Leaving Time by Jodi Picoult
Published by Ballantine Books
Thirteen-year-old Jenna has always known her mother loved her, even given the fact that her mom, Alice, mysteriously disappeared after a horrific accident involving the elephants that both of her parents dedicated their lives to protect and save. Although Jenna spent the first three years of her life on the elephant sanctuary ran her parents, for the past ten years she’s lived with her grandmother while her mother has remained missing and her father is locked up in a mental institution.
She finally decides that enough is enough and determines that although she’s young, she’s perfectly capable of discovering what happened to Alice. She enlists the help of a formerly famous but now disgraced psychic named Serenity Jones, and the very man in charge of her mother’s disappearance originally, Virgil Stanhope. Over the course of their search, Jenna learns more than she ever bargained for about her mother’s life, disappearance, and just how much love Alice always had for her daughter.
Jodi Picoult is a guilty pleasure author for me. I’ve read all of her books, and while I certainly wouldn’t call them great literature, I wouldn’t call them fluffy either – they are good stories about complicated people and interesting subjects. They can be a bit formulaic, and some are better than others, but I’ve never actually disliked one of her novels. Anyway – Leaving Time follows a lot of the same Picoult patterns I am used to (multiple narrators, a book built around a unique “issue”, a fast pace that barrels toward the shocking ending) but gets rid of some others (no courtroom drama in this one, and thank GOODNESS one font throughout the entire novel). I have to say that I was really impressed by this book. There were a lot of things I liked about it, and not much I didn’t. I was torn between a four and five-star rating, that’s how much I enjoyed it!
Elephants! I love elephants and I learned a lot more about them while reading this book. Although there were a few times I simply had to put the book down because the descriptions of abuse that the elephants at the sanctuary suffered before being rescued were just so hard to read. Yes I know it’s fiction but it’s based on fact and one thing that I can’t handle is animal abuse. Picoult uses a ton of metaphors throughout the book comparing the behavior of the elephants to the humans’ behavior, but for some reason I never got annoyed by them – if anything, I grew even more interested in how the elephants were handling different situations.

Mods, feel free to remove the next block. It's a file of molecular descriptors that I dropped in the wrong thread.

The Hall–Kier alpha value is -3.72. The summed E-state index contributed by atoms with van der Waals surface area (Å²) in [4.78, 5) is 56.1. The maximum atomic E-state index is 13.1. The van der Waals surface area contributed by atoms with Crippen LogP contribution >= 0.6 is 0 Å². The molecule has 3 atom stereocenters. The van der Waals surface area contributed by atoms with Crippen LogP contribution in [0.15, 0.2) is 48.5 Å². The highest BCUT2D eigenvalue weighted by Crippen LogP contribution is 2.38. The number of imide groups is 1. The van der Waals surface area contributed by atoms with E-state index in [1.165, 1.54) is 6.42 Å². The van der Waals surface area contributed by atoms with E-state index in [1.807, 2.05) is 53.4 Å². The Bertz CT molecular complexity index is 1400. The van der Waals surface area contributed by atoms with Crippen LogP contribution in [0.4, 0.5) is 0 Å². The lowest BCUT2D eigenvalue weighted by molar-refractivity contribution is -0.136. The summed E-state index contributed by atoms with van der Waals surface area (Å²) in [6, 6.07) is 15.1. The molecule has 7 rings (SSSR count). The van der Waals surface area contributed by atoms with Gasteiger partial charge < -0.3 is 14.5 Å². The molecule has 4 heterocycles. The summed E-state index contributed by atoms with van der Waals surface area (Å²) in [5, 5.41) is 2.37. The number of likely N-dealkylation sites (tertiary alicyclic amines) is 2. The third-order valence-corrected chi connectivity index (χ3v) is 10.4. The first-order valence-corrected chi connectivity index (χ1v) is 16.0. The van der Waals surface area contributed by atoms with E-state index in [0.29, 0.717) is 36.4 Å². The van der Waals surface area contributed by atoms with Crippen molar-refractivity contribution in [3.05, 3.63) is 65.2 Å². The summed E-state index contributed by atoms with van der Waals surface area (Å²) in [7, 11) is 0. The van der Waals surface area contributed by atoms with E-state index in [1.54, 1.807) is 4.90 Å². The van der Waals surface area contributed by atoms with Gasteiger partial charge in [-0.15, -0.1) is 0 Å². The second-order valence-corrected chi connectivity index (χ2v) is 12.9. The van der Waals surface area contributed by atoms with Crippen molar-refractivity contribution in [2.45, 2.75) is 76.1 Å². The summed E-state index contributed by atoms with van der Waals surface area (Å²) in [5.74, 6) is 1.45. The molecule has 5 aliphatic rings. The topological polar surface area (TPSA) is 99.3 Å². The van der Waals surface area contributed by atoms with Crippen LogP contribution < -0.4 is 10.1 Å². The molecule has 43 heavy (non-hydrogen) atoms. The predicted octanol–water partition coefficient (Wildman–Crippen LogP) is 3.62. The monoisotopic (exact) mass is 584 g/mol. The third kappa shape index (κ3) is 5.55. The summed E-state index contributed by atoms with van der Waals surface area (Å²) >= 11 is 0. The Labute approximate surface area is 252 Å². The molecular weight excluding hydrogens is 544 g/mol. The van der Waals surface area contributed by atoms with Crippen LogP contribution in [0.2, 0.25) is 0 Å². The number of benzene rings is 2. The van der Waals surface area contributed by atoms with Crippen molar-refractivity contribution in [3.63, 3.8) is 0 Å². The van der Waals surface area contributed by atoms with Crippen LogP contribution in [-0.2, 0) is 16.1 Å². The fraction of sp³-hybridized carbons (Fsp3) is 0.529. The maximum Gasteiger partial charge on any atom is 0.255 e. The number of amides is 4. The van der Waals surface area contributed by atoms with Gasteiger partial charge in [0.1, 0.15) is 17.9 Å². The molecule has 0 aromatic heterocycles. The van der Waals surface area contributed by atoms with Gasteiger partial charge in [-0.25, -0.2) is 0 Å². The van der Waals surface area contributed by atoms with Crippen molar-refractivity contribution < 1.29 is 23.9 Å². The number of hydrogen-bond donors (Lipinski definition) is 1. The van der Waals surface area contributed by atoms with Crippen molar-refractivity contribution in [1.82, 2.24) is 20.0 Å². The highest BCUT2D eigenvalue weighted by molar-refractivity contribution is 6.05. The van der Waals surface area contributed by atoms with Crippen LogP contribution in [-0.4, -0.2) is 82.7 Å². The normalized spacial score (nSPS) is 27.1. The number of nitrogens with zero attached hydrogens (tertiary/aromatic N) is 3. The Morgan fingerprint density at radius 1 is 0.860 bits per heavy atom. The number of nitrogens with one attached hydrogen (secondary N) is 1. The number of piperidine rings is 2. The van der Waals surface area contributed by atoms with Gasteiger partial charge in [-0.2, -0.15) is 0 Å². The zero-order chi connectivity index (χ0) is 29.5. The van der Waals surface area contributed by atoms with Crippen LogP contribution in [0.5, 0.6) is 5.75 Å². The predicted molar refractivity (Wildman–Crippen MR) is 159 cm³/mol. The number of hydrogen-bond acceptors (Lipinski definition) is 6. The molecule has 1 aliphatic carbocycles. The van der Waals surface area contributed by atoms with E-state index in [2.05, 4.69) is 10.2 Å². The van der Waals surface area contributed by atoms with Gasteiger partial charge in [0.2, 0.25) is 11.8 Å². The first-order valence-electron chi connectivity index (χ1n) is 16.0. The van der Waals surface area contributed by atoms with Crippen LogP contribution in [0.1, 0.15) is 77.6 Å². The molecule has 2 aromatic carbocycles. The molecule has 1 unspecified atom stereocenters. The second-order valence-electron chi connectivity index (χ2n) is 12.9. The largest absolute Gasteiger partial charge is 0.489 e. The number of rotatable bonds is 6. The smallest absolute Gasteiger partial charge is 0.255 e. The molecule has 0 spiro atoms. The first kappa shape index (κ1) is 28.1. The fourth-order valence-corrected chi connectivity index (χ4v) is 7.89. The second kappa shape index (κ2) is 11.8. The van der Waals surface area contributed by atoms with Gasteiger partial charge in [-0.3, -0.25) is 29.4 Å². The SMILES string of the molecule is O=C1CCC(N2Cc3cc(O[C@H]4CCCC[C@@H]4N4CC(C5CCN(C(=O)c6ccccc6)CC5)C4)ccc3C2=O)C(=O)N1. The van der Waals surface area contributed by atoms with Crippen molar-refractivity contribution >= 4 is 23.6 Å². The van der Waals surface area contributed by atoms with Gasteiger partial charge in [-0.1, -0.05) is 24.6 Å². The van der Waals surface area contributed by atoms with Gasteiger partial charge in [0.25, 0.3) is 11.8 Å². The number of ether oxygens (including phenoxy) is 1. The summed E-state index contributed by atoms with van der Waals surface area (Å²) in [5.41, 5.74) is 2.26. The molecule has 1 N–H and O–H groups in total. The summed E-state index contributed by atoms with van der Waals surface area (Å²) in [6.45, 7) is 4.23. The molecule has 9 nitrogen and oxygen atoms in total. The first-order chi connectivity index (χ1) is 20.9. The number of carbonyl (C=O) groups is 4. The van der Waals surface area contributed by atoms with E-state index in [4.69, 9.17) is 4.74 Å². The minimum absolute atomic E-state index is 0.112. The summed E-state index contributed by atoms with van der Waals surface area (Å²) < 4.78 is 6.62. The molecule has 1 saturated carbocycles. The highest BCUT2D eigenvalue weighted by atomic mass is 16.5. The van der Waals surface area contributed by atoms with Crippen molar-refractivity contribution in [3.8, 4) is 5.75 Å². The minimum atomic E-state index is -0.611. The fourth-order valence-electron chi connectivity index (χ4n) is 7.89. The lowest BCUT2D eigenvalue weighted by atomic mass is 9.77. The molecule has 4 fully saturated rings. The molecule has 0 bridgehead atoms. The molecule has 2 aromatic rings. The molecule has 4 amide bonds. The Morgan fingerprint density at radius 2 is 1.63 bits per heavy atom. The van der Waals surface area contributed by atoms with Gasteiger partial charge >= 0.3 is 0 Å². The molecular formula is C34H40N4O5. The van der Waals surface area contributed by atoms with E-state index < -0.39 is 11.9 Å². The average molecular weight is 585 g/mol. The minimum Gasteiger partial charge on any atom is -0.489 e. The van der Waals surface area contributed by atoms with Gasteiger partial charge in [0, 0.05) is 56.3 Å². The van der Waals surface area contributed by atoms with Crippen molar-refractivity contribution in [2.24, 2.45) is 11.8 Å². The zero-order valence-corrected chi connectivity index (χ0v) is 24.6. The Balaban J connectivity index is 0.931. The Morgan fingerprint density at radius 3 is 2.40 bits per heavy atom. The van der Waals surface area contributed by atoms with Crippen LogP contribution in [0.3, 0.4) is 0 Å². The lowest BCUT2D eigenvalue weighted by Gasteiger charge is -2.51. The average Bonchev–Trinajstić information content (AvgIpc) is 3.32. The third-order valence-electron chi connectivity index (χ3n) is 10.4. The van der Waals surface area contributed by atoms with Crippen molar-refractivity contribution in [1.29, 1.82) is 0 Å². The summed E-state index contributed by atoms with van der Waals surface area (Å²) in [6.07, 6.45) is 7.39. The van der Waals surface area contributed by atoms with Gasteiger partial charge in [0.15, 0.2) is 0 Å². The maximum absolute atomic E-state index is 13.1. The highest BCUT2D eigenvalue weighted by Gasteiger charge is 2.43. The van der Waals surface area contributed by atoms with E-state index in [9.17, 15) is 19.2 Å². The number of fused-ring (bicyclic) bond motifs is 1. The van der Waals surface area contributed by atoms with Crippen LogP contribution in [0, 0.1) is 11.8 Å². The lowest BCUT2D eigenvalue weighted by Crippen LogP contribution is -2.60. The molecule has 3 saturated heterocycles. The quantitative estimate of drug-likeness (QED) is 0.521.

I liked Jenna a lot but couldn’t help wonder how it was possible for a thirteen-year-old to be so independent, articulate, smart, resourceful, all of that. And where the HECK was her grandma when she was traipsing all around town attempting to solve the mystery of her mother’s disappearance? These questions made it hard for me to fully engage with her character. But I did like Serenity and Virgil and the three of them made a really good team.
The ending of this book is one I loved, totally didn’t see coming (even though I have read enough of her books to expect the unexpected), but can say absolutely nothing about. Read it yourself and please let’s discuss!
I liked this book a LOT. Picoult may be formulaic, but she strayed a bit with this one and I very much appreciate what she did here. This is definitely one of my favorite of her books.
Have you read anything by Jodi Picoult? People tend to love or hate her. What do you think of this author and would you consider reading Leaving Time?